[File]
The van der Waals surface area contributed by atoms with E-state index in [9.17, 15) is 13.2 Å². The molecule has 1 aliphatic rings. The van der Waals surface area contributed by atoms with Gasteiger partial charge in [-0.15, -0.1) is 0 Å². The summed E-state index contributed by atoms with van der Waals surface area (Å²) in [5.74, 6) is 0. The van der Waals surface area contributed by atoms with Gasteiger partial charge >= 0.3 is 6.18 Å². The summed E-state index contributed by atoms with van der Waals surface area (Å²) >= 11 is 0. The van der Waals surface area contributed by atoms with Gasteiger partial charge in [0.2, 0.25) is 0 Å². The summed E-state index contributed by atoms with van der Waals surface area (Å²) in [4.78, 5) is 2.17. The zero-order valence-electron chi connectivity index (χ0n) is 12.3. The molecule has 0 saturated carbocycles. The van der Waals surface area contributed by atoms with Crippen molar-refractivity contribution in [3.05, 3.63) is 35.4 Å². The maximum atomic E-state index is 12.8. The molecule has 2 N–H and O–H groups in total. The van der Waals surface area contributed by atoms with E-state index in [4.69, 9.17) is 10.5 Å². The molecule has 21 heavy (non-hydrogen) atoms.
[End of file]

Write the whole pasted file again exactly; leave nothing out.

The van der Waals surface area contributed by atoms with E-state index in [9.17, 15) is 13.2 Å². The molecule has 1 aliphatic rings. The van der Waals surface area contributed by atoms with Gasteiger partial charge in [-0.15, -0.1) is 0 Å². The summed E-state index contributed by atoms with van der Waals surface area (Å²) in [5.74, 6) is 0. The van der Waals surface area contributed by atoms with Gasteiger partial charge >= 0.3 is 6.18 Å². The summed E-state index contributed by atoms with van der Waals surface area (Å²) >= 11 is 0. The van der Waals surface area contributed by atoms with Gasteiger partial charge in [0.2, 0.25) is 0 Å². The summed E-state index contributed by atoms with van der Waals surface area (Å²) in [4.78, 5) is 2.17. The zero-order valence-electron chi connectivity index (χ0n) is 12.3. The molecule has 0 saturated carbocycles. The van der Waals surface area contributed by atoms with Crippen molar-refractivity contribution in [3.05, 3.63) is 35.4 Å². The maximum atomic E-state index is 12.8. The molecule has 2 N–H and O–H groups in total. The van der Waals surface area contributed by atoms with E-state index in [4.69, 9.17) is 10.5 Å². The molecule has 21 heavy (non-hydrogen) atoms.